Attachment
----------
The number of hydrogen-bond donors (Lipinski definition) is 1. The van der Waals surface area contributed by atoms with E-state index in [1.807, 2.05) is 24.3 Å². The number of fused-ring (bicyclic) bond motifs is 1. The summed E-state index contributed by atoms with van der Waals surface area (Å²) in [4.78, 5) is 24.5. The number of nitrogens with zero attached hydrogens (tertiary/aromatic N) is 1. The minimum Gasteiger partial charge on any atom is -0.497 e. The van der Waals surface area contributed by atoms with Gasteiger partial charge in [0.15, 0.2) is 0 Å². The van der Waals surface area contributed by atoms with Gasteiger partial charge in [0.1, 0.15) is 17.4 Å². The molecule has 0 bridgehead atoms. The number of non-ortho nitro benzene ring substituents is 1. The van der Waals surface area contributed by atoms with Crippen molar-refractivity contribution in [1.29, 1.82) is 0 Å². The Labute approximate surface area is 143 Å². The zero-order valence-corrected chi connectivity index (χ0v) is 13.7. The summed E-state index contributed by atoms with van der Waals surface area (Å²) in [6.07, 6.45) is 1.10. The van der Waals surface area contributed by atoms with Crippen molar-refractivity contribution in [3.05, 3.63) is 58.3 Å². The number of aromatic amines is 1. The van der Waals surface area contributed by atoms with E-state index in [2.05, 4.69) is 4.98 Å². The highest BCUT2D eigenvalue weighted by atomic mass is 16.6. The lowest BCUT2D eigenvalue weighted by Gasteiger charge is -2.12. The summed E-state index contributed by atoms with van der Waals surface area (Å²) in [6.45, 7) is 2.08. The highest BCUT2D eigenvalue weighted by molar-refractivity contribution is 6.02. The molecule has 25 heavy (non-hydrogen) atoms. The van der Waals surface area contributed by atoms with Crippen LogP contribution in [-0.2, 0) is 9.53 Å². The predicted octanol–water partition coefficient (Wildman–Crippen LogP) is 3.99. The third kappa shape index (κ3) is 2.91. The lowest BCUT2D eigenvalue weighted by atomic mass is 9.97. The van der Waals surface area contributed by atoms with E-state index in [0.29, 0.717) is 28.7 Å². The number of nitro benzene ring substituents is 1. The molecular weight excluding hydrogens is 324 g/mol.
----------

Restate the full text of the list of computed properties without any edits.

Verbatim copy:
The number of hydrogen-bond donors (Lipinski definition) is 1. The van der Waals surface area contributed by atoms with E-state index in [1.807, 2.05) is 24.3 Å². The number of fused-ring (bicyclic) bond motifs is 1. The summed E-state index contributed by atoms with van der Waals surface area (Å²) in [4.78, 5) is 24.5. The number of nitrogens with zero attached hydrogens (tertiary/aromatic N) is 1. The minimum Gasteiger partial charge on any atom is -0.497 e. The van der Waals surface area contributed by atoms with Gasteiger partial charge in [0.15, 0.2) is 0 Å². The van der Waals surface area contributed by atoms with Gasteiger partial charge in [0.1, 0.15) is 17.4 Å². The molecule has 0 bridgehead atoms. The number of non-ortho nitro benzene ring substituents is 1. The van der Waals surface area contributed by atoms with Crippen molar-refractivity contribution in [1.29, 1.82) is 0 Å². The Labute approximate surface area is 143 Å². The zero-order valence-corrected chi connectivity index (χ0v) is 13.7. The summed E-state index contributed by atoms with van der Waals surface area (Å²) in [6.07, 6.45) is 1.10. The van der Waals surface area contributed by atoms with Crippen molar-refractivity contribution in [3.05, 3.63) is 58.3 Å². The number of aromatic amines is 1. The van der Waals surface area contributed by atoms with E-state index in [2.05, 4.69) is 4.98 Å². The highest BCUT2D eigenvalue weighted by atomic mass is 16.6. The lowest BCUT2D eigenvalue weighted by Gasteiger charge is -2.12. The summed E-state index contributed by atoms with van der Waals surface area (Å²) in [6.45, 7) is 2.08. The highest BCUT2D eigenvalue weighted by molar-refractivity contribution is 6.02. The molecule has 25 heavy (non-hydrogen) atoms. The van der Waals surface area contributed by atoms with Crippen LogP contribution in [-0.2, 0) is 9.53 Å². The predicted octanol–water partition coefficient (Wildman–Crippen LogP) is 3.99. The third kappa shape index (κ3) is 2.91. The lowest BCUT2D eigenvalue weighted by atomic mass is 9.97. The van der Waals surface area contributed by atoms with E-state index in [0.29, 0.717) is 28.7 Å². The number of nitro benzene ring substituents is 1. The molecular weight excluding hydrogens is 324 g/mol.